The Kansas Board of Regents has appointed Dr. Richard Muma as the 15th president of Wichita State University, effective immediately. Muma has been serving as interim president of Wichita State since September 2020.
Community leaders and members of the Shocker Nation joined virtually and in person on Thursday, May 6, for the announcement by the Kansas Board of Regents.
Muma has been a cornerstone of the campus community for over 25 years as a professor, department chair, executive vice president and provost, acting president and — most recently — interim president.
During his interim presidency, Muma has worked with campus constituency groups to align Wichita State’s priorities with KBOR’s Building a Future plan. Earlier this year, he introduced the university’s priorities as the following:
- Provide opportunity for affordable, accessible and impactful education. Wichita State is committed to trying to keep tuition affordable by keeping down costs as much as possible and raising private funds for need-based scholarships. “We know the most important step we can take to support our community and Kansas is to provide educational opportunities for the citizens in our own backyard so they can go on to live productive lives for themselves and their families,” Muma wrote in an April newsletter.
- Support businesses by providing a talent pipeline that meets their needs. Through the university’s Shocker Cities initiative, it’s focused on recruiting out-of-state students along the I-35 corridor at in-state tuition rates and inviting them to come to Wichita State to learn and, hopefully, stay and use their education and talents in Kansas. “All of this is meant to help address local workforce and community issues and also helps to grow the Kansas economy.”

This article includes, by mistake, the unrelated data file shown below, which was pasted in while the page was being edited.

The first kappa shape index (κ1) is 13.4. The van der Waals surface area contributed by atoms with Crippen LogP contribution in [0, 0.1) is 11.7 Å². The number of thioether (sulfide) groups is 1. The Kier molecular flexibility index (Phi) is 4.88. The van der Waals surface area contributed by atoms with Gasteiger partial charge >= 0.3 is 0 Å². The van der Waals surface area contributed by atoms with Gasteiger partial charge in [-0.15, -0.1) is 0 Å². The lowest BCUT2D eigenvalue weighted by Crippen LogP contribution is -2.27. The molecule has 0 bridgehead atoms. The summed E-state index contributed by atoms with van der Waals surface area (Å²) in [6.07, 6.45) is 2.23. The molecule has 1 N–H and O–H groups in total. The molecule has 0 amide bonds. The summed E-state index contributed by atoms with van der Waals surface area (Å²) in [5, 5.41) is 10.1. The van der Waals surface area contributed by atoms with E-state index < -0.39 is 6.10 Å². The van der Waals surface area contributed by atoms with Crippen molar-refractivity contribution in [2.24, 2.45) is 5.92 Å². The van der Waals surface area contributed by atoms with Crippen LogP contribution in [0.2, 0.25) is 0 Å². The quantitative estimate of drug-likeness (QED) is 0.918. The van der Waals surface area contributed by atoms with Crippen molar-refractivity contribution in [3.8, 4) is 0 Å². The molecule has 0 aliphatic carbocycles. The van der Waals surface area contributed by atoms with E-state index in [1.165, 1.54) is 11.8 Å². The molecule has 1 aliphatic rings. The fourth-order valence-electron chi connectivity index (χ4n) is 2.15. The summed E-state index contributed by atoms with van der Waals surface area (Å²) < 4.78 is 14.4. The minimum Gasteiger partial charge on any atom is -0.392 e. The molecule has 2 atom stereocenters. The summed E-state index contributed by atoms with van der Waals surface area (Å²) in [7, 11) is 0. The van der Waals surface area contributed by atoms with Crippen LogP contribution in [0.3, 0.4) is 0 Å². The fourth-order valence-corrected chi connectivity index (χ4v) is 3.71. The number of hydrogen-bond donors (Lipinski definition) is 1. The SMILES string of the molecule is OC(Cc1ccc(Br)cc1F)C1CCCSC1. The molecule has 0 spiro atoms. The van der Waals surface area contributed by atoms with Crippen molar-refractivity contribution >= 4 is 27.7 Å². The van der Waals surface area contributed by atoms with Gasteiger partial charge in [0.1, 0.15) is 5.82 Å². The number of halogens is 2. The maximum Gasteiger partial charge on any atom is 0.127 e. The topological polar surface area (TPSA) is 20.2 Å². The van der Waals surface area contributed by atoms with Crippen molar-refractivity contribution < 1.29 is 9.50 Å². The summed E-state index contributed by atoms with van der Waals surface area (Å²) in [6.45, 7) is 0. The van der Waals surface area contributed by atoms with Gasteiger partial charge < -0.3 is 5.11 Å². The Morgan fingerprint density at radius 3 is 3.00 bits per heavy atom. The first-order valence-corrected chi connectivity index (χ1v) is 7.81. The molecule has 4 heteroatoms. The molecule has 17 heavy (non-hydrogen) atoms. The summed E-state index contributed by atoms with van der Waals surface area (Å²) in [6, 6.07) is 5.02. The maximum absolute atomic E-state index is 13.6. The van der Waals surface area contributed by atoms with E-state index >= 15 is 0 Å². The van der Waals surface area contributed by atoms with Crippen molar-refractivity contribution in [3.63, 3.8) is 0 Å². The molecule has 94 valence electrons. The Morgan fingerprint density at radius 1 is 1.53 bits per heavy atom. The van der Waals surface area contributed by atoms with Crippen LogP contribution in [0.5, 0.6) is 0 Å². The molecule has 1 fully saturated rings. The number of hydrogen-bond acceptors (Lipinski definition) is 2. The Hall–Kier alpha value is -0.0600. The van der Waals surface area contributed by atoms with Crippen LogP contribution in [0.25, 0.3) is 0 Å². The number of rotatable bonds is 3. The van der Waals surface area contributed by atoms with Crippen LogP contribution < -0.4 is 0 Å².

- Grow and diversify our state’s economy. “Through our concerted efforts in digital transformation, artificial intelligence, and smart manufacturing, Wichita State is at the forefront of growing and supporting innovative industries, career opportunities, and economic prosperity in Kansas,” Muma wrote.
Personal and family
Muma lives in Wichita with his spouse, Rick Case. Case is the district director for the Farm Service Agency of the U.S. Department of Agriculture. They have two adult sons Drew and Collin and a daughter-in-law, Abi.
Muma and Case are members of the WSU Foundation’s Society of 1895. In 2011, they established Richard D. Muma and Rick A. Case Equality Scholarship in 2011 for student members of Spectrum: LGBTQ & Allies, a WSU student organization.
Richard Muma background
Muma, who goes by Rick, was born in Wichita but raised in Houston. He earned a Bachelor of Science in Physician Assistant Studies from the University of Texas Medical Branch-Galveston, a Master of Public Health in Community Health from the University of Texas Health Science Center-Houston, and a Ph.D. in higher education administration from the University of Missouri-St. Louis.
He has more than 30 years of experience as a professor, administrator and physician assistant in internal medicine and infectious diseases.
Before assuming the executive vice president and provost position in 2018, Muma served as the senior associate vice president for Academic Affairs and Strategic Enrollment Management.
While at Wichita State, he has also served as chair and professor in the departments of Public Health Sciences and Physician Assistant. Muma has also served as chair for Saint Louis University's Department of Physician Assistant Education and an assistant professor at the University of Texas Medical Branch-Galveston’s Department of PA Studies.
As the executive vice president and provost, Muma served as the university's chief academic officer and provided academic leadership for the university's priorities — including enrollment, applied learning, funded research, and regional economic development.
Prior to assuming administrative roles at Wichita State, Muma was active in reshaping health profession education at Wichita State. Most notably, he was responsible for developing undergraduate degrees for paramedics and health science majors, a master’s degree in physician assistant studies, and reorganizing the Department of Public Health Sciences to include undergraduate degrees in health management and health science and a graduate degree in aging studies.
Muma has published his research in notable journals and has edited four books, two on HIV infection and two others on patient education.